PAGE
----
The impact of the COVID-19 pandemic has been dramatic. More people have started working remotely, more distance learning is taking place and many businesses have been disrupted. How has technology helped us face the pandemic during the last few months?

Many of us have faced disruption in both our professional and personal lives. We have adapted to new work environments (such as the home kitchen) and been relying on technology even more than before.

In addition to helping us keep working, technology has played a major role in the response to the COVID-19 pandemic. This has been through supporting research, aiding contact tracing and helping to diagnose new infections.

Remote working and distance learning

Due to nationwide lockdowns and government advice, more of us than before have had to work remotely. This has reduced how often people come into contact with each other and, as a result reduced the spread of COVID-19. However, it has also made conducting meetings and keeping up-to-date with colleagues more difficult.

We have been relying on communication tools such as Zoom and Microsoft Teams to conduct meetings and keep in touch with colleagues, but they have also been used by educators to contact their pupils and continue their education.

Discovering effective drugs

Exploring the development of new drugs and the potential for repurposing existing drugs, has been an important part of the COVID-19 response. However, when there are billions of potential candidates, finding effective drugs is a process which can take years.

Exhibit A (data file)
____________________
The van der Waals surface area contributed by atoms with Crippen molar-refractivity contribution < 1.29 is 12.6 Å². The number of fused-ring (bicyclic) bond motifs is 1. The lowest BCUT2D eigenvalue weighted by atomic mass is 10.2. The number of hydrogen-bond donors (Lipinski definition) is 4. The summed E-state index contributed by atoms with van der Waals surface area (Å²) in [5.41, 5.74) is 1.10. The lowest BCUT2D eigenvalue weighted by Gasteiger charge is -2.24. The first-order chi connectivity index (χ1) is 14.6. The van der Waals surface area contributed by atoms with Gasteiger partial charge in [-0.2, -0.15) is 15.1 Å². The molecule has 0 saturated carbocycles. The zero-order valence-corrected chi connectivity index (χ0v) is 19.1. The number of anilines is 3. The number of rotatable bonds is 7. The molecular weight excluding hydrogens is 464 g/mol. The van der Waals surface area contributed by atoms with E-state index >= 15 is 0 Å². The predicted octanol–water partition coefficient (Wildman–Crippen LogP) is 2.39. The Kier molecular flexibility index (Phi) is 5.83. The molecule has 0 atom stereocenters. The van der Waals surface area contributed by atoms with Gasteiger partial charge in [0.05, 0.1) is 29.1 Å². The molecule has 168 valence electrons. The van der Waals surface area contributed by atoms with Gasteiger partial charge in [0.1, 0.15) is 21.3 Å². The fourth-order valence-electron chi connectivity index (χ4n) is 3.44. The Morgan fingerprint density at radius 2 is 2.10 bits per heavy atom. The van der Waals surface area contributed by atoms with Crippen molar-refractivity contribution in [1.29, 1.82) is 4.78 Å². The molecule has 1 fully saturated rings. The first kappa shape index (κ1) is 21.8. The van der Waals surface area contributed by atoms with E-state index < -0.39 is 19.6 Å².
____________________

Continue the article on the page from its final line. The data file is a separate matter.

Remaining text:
Artificial Intelligence (AI) has supported the drug discovery process and reduced lengthy parts of the process to days or even hours. This has enabled discoveries to be made more quickly and improved scientists’ understanding of the virus.

Detecting COVID-19 infections

Technology is also helping with detecting COVID-19 infections. An algorithm has been developed which detects COVID-19 infections from a person’s cough. During tests this identified 98.5% participants who received a positive test result.

Fitbit also launched a COVID-19 study to find out if wearables can be used to detect infections. The study is collecting data from the wearable devices of participants. This is then being analysed to find out if they can be used to detect the onset of COVID-19. Initial results with the current algorithm showed that it could detect 21% of cases a day before symptoms appeared.

Contact tracing

Contact tracing has also had a technological helping hand. The NHS COVID-19 app was launched in September and now has been downloaded over 20 million times. The aim of the app is to alert people who have potentially been exposed to a person who receive a positive test result.

This is based upon the Exposure Notification technology developed by Apple and Google. This technology allows smartphones to anonymously log other nearby smartphones. When there is a positive test result, the logged smartphones then display an alert with more information on needed action.

Technology has helped efforts to respond to the COVID-19 pandemic from the beginning. This has been through developing new apps, analysing information and, as a communication tool to keep everyone connected. Technology will likely continue to play an important role in this response and in the response to future pandemics.